AIM: To develop agency-related time banking systems for communities and public services, intended to empower and increase levels of citizen engagement in services, including those related to housing, schools and local communities.
BACKGROUND: Spice is a social enterprise focused on the use of time-credits as a means for facilitating the inclusive delivery of mainstream public and community services. Initially established as the Institute for Community Currencies at the University of Wales, primarily working in the Welsh Valleys, the initiative has since expanded, along with their sister organisation, ‘Timebanking Wales’. The decline in the mining industry across South Wales resulted in the exclusion of many individuals and communities from the market economy, leading to widespread disengagement, weakened social capital and growing social problems. The Spice initiative aims to rebuild the relationship between such communities and agencies. Agencies encourage community members to actively deliver community services, run community cafes, transfer learning, run support groups, after-school clubs, bingo nights and comedy events etc; every hour ‘donated’ by an individual to such activities is an hour which can be used to access other community events, trips and services of personal salience.
- Spice developed the ‘Citizen Time Audit’ tool, which measures and provides local services and organisations with information regarding current levels of citizen engagement with their particular service or organisation. The tool enables services to go through a process of consultation with citizens, and also collects information on citizens’ skills and interests, to ensure the most appropriate targeting of resources and to improve community involvement.
- Spice runs a range of housing projects, in which housing tenants can earn Spice credits by contributing to a series of residential activities. These include community programmes (e.g. organisation of social events), community support (e.g. childcare, health groups) and core tenant participation (e.g. interview panels, board meetings, sub-groups). Tenants can exchange Spice time credits for leisure, learning and recreation services organised and brokered by the landlord in partnership with local community centres.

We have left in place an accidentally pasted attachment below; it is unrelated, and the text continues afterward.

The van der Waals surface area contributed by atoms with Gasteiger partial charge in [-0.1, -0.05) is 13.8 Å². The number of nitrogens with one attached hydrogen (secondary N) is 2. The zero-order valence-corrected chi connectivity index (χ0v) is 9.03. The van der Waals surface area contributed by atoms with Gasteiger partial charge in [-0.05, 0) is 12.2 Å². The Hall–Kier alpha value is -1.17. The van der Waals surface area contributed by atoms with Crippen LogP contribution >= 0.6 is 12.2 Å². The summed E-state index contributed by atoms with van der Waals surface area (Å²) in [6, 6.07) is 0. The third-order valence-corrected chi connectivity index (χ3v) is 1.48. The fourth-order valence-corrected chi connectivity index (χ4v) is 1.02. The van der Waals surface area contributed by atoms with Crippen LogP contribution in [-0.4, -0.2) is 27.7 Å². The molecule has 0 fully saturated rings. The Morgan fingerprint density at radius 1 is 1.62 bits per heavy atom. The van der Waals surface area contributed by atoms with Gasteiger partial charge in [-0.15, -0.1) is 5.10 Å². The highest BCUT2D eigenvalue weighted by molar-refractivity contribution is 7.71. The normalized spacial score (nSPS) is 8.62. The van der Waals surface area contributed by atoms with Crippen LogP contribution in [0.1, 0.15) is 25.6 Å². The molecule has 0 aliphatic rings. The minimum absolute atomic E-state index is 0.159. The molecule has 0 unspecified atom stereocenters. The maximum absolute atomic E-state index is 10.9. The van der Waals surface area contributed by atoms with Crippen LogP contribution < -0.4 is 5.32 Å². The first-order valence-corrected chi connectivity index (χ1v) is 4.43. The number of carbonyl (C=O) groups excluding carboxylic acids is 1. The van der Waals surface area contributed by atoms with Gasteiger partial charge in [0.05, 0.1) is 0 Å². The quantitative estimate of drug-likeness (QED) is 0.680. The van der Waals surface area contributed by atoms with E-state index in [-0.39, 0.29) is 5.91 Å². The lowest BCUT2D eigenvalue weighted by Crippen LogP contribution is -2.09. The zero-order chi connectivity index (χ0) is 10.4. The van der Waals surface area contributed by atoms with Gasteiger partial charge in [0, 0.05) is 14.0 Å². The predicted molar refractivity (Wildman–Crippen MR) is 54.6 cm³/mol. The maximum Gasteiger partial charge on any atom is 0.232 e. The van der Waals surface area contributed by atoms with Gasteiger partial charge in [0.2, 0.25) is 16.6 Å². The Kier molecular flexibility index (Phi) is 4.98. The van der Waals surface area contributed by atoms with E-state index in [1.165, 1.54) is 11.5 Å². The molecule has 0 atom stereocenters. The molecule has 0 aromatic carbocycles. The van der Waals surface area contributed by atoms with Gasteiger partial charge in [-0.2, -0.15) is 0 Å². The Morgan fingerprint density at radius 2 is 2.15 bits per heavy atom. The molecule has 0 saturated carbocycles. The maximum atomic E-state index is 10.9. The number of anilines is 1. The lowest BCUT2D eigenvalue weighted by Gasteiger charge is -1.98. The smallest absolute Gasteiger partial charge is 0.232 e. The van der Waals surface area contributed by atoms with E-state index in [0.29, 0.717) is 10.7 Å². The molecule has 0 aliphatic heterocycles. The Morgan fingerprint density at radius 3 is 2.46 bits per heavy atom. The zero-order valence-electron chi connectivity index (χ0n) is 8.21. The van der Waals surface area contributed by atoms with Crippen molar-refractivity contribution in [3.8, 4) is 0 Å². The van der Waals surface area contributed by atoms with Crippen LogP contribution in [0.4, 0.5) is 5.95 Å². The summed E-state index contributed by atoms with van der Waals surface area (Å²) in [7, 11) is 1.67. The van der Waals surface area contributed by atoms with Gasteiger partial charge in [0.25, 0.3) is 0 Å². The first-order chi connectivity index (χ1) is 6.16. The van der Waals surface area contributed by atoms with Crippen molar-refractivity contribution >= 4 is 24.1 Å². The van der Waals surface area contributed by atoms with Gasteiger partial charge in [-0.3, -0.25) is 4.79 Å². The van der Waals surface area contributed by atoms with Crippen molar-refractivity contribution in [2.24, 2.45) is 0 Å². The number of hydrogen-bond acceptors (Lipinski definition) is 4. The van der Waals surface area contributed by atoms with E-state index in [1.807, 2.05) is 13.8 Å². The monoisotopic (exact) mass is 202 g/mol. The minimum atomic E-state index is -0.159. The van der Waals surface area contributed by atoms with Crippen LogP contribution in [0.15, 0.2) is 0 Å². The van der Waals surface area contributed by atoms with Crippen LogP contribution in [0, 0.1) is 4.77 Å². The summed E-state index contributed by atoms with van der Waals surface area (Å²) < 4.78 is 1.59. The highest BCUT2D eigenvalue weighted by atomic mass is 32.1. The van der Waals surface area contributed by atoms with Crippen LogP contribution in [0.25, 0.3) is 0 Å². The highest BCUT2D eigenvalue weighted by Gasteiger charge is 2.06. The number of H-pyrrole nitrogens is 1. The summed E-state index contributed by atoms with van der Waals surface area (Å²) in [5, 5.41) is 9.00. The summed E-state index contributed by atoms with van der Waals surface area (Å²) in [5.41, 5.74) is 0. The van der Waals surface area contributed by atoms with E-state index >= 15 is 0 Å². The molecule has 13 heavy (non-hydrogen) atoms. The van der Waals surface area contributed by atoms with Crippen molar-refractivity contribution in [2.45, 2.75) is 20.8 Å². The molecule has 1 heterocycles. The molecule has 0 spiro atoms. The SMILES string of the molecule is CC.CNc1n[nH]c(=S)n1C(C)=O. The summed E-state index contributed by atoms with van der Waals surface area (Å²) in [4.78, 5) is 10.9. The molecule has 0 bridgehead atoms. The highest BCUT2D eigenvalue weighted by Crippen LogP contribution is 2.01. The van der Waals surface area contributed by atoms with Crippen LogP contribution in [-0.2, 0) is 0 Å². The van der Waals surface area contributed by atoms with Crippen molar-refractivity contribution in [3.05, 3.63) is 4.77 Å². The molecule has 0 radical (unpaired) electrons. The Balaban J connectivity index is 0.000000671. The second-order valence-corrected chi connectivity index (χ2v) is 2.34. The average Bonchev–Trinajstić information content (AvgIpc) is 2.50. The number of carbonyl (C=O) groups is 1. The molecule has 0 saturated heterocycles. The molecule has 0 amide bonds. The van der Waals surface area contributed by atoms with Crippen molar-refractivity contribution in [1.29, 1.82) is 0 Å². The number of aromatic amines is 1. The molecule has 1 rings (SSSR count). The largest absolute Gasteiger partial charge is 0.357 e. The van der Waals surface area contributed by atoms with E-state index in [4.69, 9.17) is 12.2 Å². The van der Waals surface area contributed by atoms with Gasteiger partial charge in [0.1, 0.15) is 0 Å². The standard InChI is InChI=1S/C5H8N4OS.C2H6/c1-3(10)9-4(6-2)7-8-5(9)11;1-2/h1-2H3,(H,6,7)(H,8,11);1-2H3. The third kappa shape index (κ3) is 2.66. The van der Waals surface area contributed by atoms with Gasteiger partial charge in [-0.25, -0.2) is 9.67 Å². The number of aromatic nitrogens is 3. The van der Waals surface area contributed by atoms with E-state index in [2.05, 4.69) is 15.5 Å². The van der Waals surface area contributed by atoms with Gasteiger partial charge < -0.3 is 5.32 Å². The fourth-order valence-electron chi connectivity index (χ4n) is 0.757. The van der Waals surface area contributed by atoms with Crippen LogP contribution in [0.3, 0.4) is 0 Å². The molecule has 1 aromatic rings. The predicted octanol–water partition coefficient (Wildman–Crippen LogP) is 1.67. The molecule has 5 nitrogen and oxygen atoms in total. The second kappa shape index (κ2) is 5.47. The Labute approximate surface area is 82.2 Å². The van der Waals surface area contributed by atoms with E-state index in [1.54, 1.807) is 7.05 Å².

- ‘Time School’ credits have also been introduced, which may be earned by school pupils, parents and community members who offer support to their school community. The credits may be redeemed for tickets to school concerts, use of school IT facilities, local leisure and recreational services.
- A ‘loyalty card’ for the environment: in partnership with the Welsh Assembly Government, Spice is currently developing time currencies to promote more sustainable behaviours amongst local communities and businesses. Such time credits will be used to incentivise and remove barriers to pro-environmental behaviours within communities and businesses, such as recycling, energy saving, use of renewable energy and home retrofitting, and the sustainable use of water. As part of the project, exchange of services and resources between businesses, voluntary groups and agencies will be supported.
- Spice is also working with the Young Foundation and four local authorities to create community currencies for health and social care, called ‘UpLift Time Credits’. These will target socially isolated individuals, particularly older people and those suffering with long-term illness.
Tris Dyson, Director of Spice, highlights three key principles underpinning the success of time credit systems such as Spice: (1) Know your assets – successful public engagement (moving beyond the ‘usual suspects’) relies on recognising the valuable and specific contributions that each individual is able to offer; (2) create a two-way street – creation of ‘fair exchange’, whereby people who contribute an hour are acknowledged by an hour, helps to nurture social capital, increases participation and helps to redefine service delivery; and (3) look upstream – through positive ‘upstream’ engagement, empowerment and recognition of people as valuable contributors to the community, public and third sector services can often ease the pressure on ‘downstream’ resources.